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A Snoring Hummingbird: Check Out This Little Bird And Prepare Yourself For A Cuteness Attack!


A Snoring Hummingbird: Check Out This Little Bird And Prepare Yourself For A Cuteness Attack!

Amethyst-throated Sunangel (Heliangelus amethysticollis)Photo by Dominic Sherony

How cute is this bird? Animals can be so innocent and precious, especially this tiny sleepy hummingbird that will surely put a smile on your face with its high-pitched snoring. It’s just too much cuteness for one person to handle!


Many people have never seen this cute bird sitting still for more than a few seconds. But just like every other creature they still must get some sleep. This “snoring hummingbird” is amethyst-throated sunangel (Heliangelusamethysticollis). Its natural habitats are heavily degraded former forest and subtropical or tropical moist montane forests.

These hummingbirds live in the countries of Bolivia, Ecuador and Peru, where they usually occur at higher elevations – from 5,900 – 10,500 feet (1,800 – 3,200 m.) and west of Rio Maranon. The snoring hummingbird measures 3.7 – 4.5 inches (9.4 – 11.5 cm) in length and its bill is between 0.6 – 0.73 inches (1.5 – 1.8 cm) long.

This species was named for the iridescent, amethyst-colored throat patch of the male. The Amethyst-throated Sunangel includes 3 subspecies, which are different in the color of the gorget and the color of their forecrown. The throat of the female is typically rufous brown (southern amethysticollis group) or dull brown (clarisse group), but in some populations, especially in subspecies laticlavius of southern Ecuador and northern Peru, the females also have a purple gorget, similar to but significantly smaller than that of the male birds.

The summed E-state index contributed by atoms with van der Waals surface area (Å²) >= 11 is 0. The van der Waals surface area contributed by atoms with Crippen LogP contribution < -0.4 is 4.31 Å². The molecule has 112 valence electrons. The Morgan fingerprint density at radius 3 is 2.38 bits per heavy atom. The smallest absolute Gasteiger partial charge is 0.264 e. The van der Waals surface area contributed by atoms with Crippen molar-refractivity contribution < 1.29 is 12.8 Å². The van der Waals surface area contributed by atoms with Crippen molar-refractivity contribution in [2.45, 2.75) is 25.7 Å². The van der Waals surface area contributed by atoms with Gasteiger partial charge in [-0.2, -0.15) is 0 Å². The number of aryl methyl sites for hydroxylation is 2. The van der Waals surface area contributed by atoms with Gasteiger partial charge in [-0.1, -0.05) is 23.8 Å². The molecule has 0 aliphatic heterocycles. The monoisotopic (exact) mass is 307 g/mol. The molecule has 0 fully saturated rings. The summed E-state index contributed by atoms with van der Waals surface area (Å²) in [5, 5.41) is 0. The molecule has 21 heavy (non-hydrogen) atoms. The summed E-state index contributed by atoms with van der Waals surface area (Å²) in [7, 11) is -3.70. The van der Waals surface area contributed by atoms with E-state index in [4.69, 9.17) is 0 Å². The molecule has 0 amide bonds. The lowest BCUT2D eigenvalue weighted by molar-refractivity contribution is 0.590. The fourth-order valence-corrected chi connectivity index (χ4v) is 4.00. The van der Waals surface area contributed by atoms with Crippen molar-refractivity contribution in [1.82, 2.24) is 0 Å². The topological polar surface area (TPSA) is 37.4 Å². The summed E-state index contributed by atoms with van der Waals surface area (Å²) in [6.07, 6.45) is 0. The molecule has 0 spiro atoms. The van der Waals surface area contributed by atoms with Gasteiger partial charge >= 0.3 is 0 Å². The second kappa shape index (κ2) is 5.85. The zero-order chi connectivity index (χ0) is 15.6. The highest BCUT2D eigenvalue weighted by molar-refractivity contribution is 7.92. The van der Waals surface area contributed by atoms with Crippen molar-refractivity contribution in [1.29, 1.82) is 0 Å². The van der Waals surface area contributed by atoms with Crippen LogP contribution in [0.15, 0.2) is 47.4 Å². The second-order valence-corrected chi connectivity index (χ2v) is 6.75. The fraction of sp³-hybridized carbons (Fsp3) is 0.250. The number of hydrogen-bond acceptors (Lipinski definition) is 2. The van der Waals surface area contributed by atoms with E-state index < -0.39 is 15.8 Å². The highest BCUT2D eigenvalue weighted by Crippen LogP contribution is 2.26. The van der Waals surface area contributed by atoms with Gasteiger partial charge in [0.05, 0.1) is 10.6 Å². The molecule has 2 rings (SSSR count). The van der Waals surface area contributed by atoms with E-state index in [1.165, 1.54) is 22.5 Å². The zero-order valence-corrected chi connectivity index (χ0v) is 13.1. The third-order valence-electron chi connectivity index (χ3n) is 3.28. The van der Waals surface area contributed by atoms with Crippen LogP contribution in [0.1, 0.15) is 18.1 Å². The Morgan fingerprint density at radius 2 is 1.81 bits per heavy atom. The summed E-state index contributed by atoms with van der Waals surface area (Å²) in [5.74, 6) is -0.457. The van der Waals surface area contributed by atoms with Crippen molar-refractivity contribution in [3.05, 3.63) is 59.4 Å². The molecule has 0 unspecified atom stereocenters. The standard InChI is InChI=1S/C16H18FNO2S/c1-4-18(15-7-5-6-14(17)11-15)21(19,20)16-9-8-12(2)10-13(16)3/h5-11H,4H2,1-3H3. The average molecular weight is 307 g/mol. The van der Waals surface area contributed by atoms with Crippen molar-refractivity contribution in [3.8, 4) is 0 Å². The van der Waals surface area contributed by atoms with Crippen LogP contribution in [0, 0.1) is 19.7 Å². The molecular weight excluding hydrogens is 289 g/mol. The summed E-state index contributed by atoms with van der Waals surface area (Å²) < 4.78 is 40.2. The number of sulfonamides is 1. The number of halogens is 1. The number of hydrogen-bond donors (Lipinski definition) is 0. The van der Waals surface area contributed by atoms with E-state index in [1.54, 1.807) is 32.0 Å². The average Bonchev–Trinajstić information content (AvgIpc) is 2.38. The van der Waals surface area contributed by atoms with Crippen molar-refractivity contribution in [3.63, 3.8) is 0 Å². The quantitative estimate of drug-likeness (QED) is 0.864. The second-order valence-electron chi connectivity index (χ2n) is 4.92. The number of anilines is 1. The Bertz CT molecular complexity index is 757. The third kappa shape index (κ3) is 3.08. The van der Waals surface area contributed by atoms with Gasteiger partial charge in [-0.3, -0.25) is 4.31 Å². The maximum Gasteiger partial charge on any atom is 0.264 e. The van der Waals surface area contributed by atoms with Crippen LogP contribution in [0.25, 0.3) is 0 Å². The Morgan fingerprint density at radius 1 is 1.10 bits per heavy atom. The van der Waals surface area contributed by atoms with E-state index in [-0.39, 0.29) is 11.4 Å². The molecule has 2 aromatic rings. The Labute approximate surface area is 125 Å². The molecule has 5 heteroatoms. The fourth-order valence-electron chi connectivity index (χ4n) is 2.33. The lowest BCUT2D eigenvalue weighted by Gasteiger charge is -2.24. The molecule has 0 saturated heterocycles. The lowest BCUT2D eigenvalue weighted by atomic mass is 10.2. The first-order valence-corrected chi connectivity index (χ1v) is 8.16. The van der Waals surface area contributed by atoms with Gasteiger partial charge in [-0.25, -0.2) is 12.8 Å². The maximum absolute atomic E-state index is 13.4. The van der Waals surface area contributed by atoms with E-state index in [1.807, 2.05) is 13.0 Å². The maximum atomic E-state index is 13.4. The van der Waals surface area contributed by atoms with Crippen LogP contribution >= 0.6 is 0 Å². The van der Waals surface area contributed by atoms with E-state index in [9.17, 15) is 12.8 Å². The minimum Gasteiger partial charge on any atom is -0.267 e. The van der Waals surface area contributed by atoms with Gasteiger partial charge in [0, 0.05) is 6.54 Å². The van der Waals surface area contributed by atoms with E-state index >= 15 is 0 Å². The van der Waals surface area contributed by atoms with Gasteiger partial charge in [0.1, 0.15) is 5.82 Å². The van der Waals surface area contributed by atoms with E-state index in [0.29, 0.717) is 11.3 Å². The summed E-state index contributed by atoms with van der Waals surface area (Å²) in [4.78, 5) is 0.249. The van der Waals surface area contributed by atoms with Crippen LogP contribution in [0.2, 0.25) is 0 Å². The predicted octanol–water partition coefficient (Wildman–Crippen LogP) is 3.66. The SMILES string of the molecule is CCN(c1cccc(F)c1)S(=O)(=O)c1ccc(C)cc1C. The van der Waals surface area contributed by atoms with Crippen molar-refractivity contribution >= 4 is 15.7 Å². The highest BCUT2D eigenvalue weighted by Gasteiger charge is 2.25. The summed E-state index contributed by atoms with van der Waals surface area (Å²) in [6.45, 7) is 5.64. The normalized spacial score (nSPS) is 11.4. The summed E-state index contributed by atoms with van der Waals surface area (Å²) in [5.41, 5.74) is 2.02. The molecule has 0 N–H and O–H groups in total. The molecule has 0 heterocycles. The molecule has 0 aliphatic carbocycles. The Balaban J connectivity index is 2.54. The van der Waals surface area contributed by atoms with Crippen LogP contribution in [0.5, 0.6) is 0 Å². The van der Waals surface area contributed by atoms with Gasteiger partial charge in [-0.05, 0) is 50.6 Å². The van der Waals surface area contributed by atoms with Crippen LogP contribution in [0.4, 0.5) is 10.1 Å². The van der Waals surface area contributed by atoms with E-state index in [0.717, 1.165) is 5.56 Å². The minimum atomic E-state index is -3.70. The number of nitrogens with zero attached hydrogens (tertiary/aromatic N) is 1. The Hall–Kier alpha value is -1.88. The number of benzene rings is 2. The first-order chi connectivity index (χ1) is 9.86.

They are usually solitary birds in all aspects of life except breeding and the male’s only involvement in the mating process is the actual mating with the female. They don’t live or migrate in flocks and there is no pair bond for this species.  One male can mate with several females and the female will also mate with several males.


A female makes the cup-shaped nest using plant fibers woven together and green moss on the outside for camouflage in a tree, shrub or bush.  The mother bird usually lays two white eggs and incubates them alone, while the male protects its territory and the flowers he feeds on.

Like all hummingbirds, they eat nectar taken from a variety of brightly colored, scented small flowers of herbs, trees and shrubs. They like flowers with the highest nectar content (often red-colored and tubular-shaped) and search and aggressively protect those areas with flowers with high energy nectar.

This bird in the video is a female amethyst-throated Sun angel.

Video: FunnyVideoChannel

While this cute hummingbird may not technically be snoring like people do, it sure makes for a charming comparison.


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